Date of Award
Woodruff, Sarah J.
Health and environmental sciences, Air displacement plethysmography, Body fat, Exercise, Thoracic gas volume
CC BY-NC-ND 4.0
The Bod Pod has been found to be both reliable and valid against several criterion methods such as hydrostatic weighing, and dual energy x-ray absorptiometry, and under different conditions, such as clothing level, dehydrated states, and body temperature changes. However, questions still remain regarding the effects of an acute bout of exercise on the Bod Pod. Therefore, the purpose of this study was to determine the effects of an acute bout of exercise on the estimations made by the Bod Pod. Participants (15 males and 22 females) ranged in age from 18-27 years and were currently exercising. Height and weight were measured prior to entering the Bod Pod. Baseline Bod Pod measures were completed followed by a 30 minute cycling trial at 75% of heart rate max. Bod Pod measures were taken immediately following exercise and 2-hr post-exercise. Statistical differences between males and females were found at baseline between height (p<0.001), weight (p<0.001), body volume (p<0.001), and body density (p<0.001). Among males, body mass (p<0.001), %BF (p<0.001), and body volume (p<0.001) decreased while body density (p<0.001) and body temperature (p<0.001) increased directly following exercise; body mass (p<0.001) and body volume (p<0.001) remained lower 2-hr later. Among females, body mass (p <0.001) and body volume (p <0.001) decreased while TGV (p=0.014) and temperature (p<0.001) increased directly following exercise; body mass (p<0.001) and body volume (p<0.001) remained lower yet %BF (p<0.001) and body density (p=0.006) remained higher 2-hr postexercise. These results suggest that a single bout of exercise immediately before Bod Pod testing seems to alter the estimate of %BF, and continues to affect the prediction 2 hours after exercise in females.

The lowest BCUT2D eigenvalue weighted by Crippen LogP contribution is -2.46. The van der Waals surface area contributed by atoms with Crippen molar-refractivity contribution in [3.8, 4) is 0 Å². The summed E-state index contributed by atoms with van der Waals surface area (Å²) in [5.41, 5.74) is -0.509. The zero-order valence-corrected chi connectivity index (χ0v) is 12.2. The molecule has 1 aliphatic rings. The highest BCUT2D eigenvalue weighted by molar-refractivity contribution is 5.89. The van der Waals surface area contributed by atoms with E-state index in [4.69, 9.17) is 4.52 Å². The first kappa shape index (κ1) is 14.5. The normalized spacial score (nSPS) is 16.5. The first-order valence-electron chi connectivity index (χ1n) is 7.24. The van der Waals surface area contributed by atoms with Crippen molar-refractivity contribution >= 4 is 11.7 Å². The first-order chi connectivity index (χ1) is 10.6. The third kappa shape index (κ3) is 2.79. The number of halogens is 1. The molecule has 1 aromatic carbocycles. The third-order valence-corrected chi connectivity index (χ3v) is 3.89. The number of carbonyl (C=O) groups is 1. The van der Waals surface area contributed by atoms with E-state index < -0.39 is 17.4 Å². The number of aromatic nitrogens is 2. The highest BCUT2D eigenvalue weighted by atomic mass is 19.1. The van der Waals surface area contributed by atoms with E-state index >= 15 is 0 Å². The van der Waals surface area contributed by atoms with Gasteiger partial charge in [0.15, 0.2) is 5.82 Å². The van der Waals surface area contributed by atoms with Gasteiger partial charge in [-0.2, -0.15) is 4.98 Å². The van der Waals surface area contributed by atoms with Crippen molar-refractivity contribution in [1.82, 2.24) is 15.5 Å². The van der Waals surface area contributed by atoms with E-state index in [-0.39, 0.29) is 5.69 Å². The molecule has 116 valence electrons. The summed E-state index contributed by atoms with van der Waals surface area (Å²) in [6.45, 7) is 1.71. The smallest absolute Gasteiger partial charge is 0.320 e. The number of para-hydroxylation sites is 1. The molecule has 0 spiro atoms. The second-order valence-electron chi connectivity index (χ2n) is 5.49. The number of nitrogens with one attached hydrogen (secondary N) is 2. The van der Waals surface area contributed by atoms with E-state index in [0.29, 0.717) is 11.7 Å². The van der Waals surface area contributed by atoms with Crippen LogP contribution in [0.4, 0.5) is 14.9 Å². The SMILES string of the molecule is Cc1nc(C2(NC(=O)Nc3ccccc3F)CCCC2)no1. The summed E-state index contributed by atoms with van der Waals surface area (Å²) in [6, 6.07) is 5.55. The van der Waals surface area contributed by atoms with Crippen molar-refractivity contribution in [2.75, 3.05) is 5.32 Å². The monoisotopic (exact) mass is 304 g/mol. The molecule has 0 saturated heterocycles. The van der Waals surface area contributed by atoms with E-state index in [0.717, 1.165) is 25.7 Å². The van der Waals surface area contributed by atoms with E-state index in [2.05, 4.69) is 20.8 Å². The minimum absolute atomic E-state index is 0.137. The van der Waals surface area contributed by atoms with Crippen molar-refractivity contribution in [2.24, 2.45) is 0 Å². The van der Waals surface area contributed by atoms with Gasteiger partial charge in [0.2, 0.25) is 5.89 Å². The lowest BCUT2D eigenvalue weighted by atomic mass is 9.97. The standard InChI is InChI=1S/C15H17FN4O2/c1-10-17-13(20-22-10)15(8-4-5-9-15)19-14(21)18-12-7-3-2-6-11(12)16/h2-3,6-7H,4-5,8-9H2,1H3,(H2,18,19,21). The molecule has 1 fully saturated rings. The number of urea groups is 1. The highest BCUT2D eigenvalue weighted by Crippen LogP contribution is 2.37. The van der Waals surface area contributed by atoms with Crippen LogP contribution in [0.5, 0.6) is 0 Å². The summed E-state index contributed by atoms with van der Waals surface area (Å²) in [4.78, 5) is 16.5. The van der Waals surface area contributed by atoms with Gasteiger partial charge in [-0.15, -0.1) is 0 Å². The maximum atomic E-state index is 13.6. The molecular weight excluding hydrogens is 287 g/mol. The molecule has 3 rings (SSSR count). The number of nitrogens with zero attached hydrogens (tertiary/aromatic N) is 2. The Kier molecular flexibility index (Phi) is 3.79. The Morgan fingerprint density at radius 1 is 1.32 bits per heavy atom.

Harrop, Brad, "The effects of acute and 2 hour post-physical activity on the estimation of body fat made by the Bod Pod" (2013). Electronic Theses and Dissertations. 4933.